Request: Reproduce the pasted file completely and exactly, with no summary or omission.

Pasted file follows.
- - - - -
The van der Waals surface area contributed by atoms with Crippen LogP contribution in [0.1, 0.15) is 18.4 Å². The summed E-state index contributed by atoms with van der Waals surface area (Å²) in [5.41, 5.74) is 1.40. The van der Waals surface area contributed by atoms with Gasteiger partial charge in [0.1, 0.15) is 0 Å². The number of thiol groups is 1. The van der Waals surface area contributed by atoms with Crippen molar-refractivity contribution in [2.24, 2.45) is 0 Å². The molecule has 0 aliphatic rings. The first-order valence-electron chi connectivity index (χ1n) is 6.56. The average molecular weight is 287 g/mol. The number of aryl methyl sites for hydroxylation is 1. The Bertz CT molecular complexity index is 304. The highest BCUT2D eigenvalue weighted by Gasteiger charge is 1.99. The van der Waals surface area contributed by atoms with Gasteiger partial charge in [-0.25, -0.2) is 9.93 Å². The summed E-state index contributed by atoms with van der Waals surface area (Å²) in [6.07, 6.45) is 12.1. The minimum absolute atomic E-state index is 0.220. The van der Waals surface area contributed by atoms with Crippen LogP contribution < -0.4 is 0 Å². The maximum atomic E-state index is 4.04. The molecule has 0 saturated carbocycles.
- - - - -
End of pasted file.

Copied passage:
The van der Waals surface area contributed by atoms with Crippen LogP contribution in [0.1, 0.15) is 18.4 Å². The summed E-state index contributed by atoms with van der Waals surface area (Å²) in [5.41, 5.74) is 1.40. The van der Waals surface area contributed by atoms with Gasteiger partial charge in [0.1, 0.15) is 0 Å². The number of thiol groups is 1. The van der Waals surface area contributed by atoms with Crippen molar-refractivity contribution in [2.24, 2.45) is 0 Å². The molecule has 0 aliphatic rings. The first-order valence-electron chi connectivity index (χ1n) is 6.56. The average molecular weight is 287 g/mol. The number of aryl methyl sites for hydroxylation is 1. The Bertz CT molecular complexity index is 304. The highest BCUT2D eigenvalue weighted by Gasteiger charge is 1.99. The van der Waals surface area contributed by atoms with Gasteiger partial charge in [-0.25, -0.2) is 9.93 Å². The summed E-state index contributed by atoms with van der Waals surface area (Å²) in [6.07, 6.45) is 12.1. The minimum absolute atomic E-state index is 0.220. The van der Waals surface area contributed by atoms with Crippen LogP contribution < -0.4 is 0 Å². The maximum atomic E-state index is 4.04. The molecule has 0 saturated carbocycles.